Thus it has happened that I have had to read five, ten, yea, twenty chapters, before it has pleased the Lord to give me a text; yea, many times I have even had to go to the place of meeting without one, and obtained it, perhaps, only a few minutes before I was going to speak; but I have never lacked the Lord’s assistance at the time of preaching, provided I had earnestly sought it in private.
The preacher cannot know the particular state of the various individuals who compose the congregation, nor what they require, but the Lord knows it; and if the preacher renounces his own wisdom, he will be assisted by the Lord; but if he will choose in his own wisdom, then let him not be surprised if he should see little benefit result from his labors.
June 25, 1834: These last three days I have had very little real communion with God, and have therefore been very weak spiritually, and have several times felt irritability of temper.
June 26, 1834: I was enabled, by the grace of God, to rise early, and I had nearly two hours in prayer before breakfast. I feel now this morning more comfortable.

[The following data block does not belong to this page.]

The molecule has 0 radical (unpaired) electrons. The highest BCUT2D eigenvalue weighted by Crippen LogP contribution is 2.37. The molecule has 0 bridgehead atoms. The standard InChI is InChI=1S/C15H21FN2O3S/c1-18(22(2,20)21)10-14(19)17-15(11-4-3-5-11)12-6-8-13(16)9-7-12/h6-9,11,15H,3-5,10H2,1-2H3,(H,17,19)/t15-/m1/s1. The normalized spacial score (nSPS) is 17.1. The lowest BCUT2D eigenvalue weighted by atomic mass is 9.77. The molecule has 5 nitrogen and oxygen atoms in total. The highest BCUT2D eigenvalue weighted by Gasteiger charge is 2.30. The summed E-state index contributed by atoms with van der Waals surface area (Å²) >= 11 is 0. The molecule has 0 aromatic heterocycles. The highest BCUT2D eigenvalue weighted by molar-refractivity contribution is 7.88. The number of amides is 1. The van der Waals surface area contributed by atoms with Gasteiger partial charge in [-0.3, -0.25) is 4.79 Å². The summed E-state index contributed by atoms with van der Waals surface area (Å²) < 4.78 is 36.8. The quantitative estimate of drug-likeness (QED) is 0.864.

Evening, and morning, and at noon, will I pray, and cry aloud: and he shall hear my voice.Psalm 55:17
April 21, 1832:
I would offer here a word of warning to believers. Often the work of the Lord itself may be a temptation to keep us from that communion with him which is so essential to the benefit of our own souls.
On the 19th I had left Dartmouth, conversed a good deal that day, preached in the evening, walked afterwards eight miles, had only about five hours’ sleep, travelled again the next day twenty-five miles, preached twice, and conversed very much besides, went to bed at eleven, and arose before five.
All this shows that my body and spirit required rest, and, therefore, however careless about the Lord’s work I might have appeared to my brethren, I ought to have had a great deal of quiet time for prayer and reading the word, especially as I had a long journey before me that day, and as I was going to Bristol, which in itself required much prayer.